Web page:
(Celina, Ohio – January 4, 2016)
A 9-year-old back-seat passenger of a 2004 Chrysler 300 driven by his father was seriously injured when an R.J. Corman Western Lines train struck their car at the dangerous and unguarded crossing of Staeger Road near Celina, OH at about 5:45 P.M., EST late Monday afternoon.
The victim, Brandt Grunden of Saint Marys, OH, was first taken to Joint Township Memorial Hospital in St. Marys for stabilization before being airlifted to a Dayton, OH hospital for more extensive treatment of his injuries. The car he was in was driven northbound on Staeger Road by his father, Alexander Grunden, 42, and with his 14-year-old daughter, Brookelle, also a passenger. Although Brandt was seatbelted in the car’s right rear seat, the impact with the train ejected him from the vehicle as it spun and overturned. The Chrysler received what a Mercer County Sheriff’s Office report described as “disabling damage.” The report added that the driver “did not notice a westbound train” prior to attempting to cross the tracks, and indicated that no citations were issued.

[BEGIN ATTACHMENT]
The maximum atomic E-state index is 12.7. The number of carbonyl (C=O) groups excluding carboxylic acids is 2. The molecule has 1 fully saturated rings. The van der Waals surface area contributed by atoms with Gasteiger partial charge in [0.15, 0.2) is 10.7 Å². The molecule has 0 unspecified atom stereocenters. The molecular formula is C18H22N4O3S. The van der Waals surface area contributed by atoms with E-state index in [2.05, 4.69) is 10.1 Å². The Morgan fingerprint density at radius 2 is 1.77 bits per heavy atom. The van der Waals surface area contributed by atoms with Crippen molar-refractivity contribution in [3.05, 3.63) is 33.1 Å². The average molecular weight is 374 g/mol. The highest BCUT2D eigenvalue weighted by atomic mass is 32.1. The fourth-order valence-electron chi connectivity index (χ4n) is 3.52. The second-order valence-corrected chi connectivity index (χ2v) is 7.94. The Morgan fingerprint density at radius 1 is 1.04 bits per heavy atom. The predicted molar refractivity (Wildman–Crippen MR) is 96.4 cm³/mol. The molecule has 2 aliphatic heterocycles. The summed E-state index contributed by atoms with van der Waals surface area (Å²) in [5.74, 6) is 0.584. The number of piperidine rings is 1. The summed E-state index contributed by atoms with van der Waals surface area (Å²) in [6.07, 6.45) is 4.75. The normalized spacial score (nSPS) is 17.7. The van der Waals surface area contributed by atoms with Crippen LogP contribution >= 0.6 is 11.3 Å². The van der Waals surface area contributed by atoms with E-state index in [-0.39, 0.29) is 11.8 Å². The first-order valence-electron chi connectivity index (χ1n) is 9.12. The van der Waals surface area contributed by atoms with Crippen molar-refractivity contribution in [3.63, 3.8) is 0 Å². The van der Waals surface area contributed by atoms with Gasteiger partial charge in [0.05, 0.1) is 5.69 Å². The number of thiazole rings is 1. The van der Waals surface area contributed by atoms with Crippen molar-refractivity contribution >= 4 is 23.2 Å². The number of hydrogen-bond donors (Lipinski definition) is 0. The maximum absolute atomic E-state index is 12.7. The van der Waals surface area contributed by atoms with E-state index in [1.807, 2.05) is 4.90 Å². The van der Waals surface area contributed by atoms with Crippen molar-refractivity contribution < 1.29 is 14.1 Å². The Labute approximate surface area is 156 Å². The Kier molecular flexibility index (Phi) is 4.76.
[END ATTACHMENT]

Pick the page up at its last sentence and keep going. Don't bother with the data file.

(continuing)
As previously mentioned, this crossing has no active warning devices, such as flashing lights and automatic gates. It is virtually certain that if this crossing was equipped with lights and gates, this accident would not have happened. Both R.J. Corman and Operation Lifesaver know that lights and gates are the most effective type of protection at railroad crossings. Studies that have been conducted over fifty years ago confirm that lights and gates offer the ability to drastically reduce the number of vehicle/train accidents by as much as 96%
What is even more troubling is this crossing is on a school bus route and had experienced two previous injury accidents before Monday’s collision.
The R.J. Corman Western Ohio Lines consist of four separate short line railroads for the R.J. Corman Railroad Company, which operates 11 short line railroads, and is a subsidiary of the R.J. Corman Railroad Group, LLC, which altogether employ more than 1,600 people in 23 states, according to the company’s website.